Wednesday, February 29, 2012

Visual Studio : "Set As Start Page" doesn't work in the real world

I have a web site that contains a "Default.aspx" but I want the start page to be "abc.aspx".

So in Visual Studio 2010, I right click the "abc.aspx" page and select "Set As Start Page".

Hit F5 - works perfectly.

Deploy it to a real IIS 7 server and WTF - Default.aspx is displayed in all its delights?

Turns out the "Set As Start Page" option only applies to Cassini - the VS internal web server (which is why it works when you hit Run ( = F5)).

In the real world, you have to go to the web site inside the IIS Manager, select "Default Document" and then type abc.aspx and move it up to the top.

There you go!


msdeploy : Package installation failed - 'managedRuntimeVersion' differs

So there I was trying to use msdeploy to deploy a web site from Visual Studio 2010 into an IIS 7 server on another box using the "Build Deployment Package".

I got the error:

The package installation failed.
The application pool that you are trying to use has the 'managedRuntimeVersion' property set to 'v4.0'. This application requires 'v2.0'.

My web application used the "Default Web Site" and the application pool that it was connected to (DefaultAppPool) was .NET Framework 2.0. Yeah - I screw around with IIS a lot!

Of course, where I was deploying it to was the more usual .NET Framework 4.0.

Mr. Google to the rescue and the answer is to set the following options under the project / Properties / Package/Publish Web:

You need to tick the two text boxes "Include IIS Settings" and "Include application pool settings".
And away you go with msdeploy.


Wednesday, February 22, 2012

WIF : Web Platform Installer

WIF has just been added to the Microsoft Web Platform Installer. (WPI)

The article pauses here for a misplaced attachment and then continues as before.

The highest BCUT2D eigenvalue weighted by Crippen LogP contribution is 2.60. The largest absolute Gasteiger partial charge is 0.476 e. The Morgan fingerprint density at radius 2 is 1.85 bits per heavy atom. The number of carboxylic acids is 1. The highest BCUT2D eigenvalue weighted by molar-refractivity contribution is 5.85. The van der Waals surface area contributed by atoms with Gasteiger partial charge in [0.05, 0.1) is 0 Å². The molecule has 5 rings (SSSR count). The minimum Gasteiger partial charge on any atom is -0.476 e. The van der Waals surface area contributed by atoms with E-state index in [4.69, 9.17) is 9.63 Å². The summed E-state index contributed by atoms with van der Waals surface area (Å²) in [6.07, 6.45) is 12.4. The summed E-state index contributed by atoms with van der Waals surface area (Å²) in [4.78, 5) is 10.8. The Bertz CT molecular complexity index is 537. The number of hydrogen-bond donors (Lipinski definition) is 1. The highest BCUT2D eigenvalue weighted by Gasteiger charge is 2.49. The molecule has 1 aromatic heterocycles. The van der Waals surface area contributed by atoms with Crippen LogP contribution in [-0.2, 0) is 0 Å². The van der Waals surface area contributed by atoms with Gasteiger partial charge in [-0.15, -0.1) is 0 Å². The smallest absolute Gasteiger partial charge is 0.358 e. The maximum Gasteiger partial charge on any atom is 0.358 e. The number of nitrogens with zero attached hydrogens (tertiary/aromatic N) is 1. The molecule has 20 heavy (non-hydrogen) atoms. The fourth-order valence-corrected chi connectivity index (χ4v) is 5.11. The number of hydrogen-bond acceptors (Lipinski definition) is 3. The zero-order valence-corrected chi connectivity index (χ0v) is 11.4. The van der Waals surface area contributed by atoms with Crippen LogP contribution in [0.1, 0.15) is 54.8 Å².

Just search on the keyword "identity".

Hey - hey - it's becoming mainstream.

Makes it just that bit easier to download.

The WPI is a really useful tool that collects a pile of Microsoft (and other) downloads in one place. Well worth 5 minutes of your time to go and have a look!


Monday, February 13, 2012

C# : Some basic validation

Doing some basic validation and I found these to be useful:

Check for mandatory fields:
if (String.IsNullOrEmpty (xxx)) … error

Field must be numeric only:
int number;
bool result = Int32.TryParse (xxx, out number);
if (!result) … error

Valid date format:
DateTime date;
bool result = DateTime.TryParse (xxx, out date);
if (!result) … error

Valid email format:
bool result = Regex.IsMatch(xxx, @"^([\w-\.]+)@((\[[0-9]{1,3}\.[0-9]{1,3}\.[0-9]{1,3}\.)
if (!result) … error


WCF : soapUI error "BadContextToken"


While soapUI is a really useful tool for web service unit testing, it doesn’t work with WCF.

In particular, with the default "wsHttpBinding", you get the message  "BadContextToken".

Mr. Google comes back with tons of results about why soapUI doesn’t play nicely with WCF and recommends WCF Storm which looks good but it’s not free.

So a whack of investigation later:

Add the following binding into the <bindings> section of your web.config:

<!-- soapUI -->
        <binding name="wsHttpBindingNoSecurity">
          <security mode="None">
            <transport clientCredentialType="None" />
            <message establishSecurityContext="false" />

Add the following "bindingConfiguration” parameter to your <endpoint> section:

binding="wsHttpBinding" bindingConfiguration="wsHttpBindingNoSecurity"

The WCF service has an endpoint like:


For soapUI you need to change this to blahblah.svc?wsdl when you “Add WSDL”.

Once you’ve added the service to soapUI, click the default operation and then click the “WS-A” tab at the bottom.

Click “Enable/disable WS-A addressing”.

Click “Add default wsa:Action”.

Click “Add default wsa:To”.

And (finally) success!

REMEMBER: Every time you change the web.config, you need to right-click the soapUI service and “Update Definition” or F5!


Wednesday, February 08, 2012

Visual Studio : Showing the active file in the Solution Explorer tree

So there I was doing some consultancy work on site and I noticed that when you click through the open files in the file bar on the top, their Visual Studio tracks the active file in the tree.

Something I've always thought would be really useful.

Turns out the way to do this is via:

Tools / Options / Projects and Solutions / General / Click "Track Active Item in Solution Explorer".

WTF isn't this the default?


Stackoverflow : The big 100 badges

Another of my goals - getting 100 badges on stackoverflow.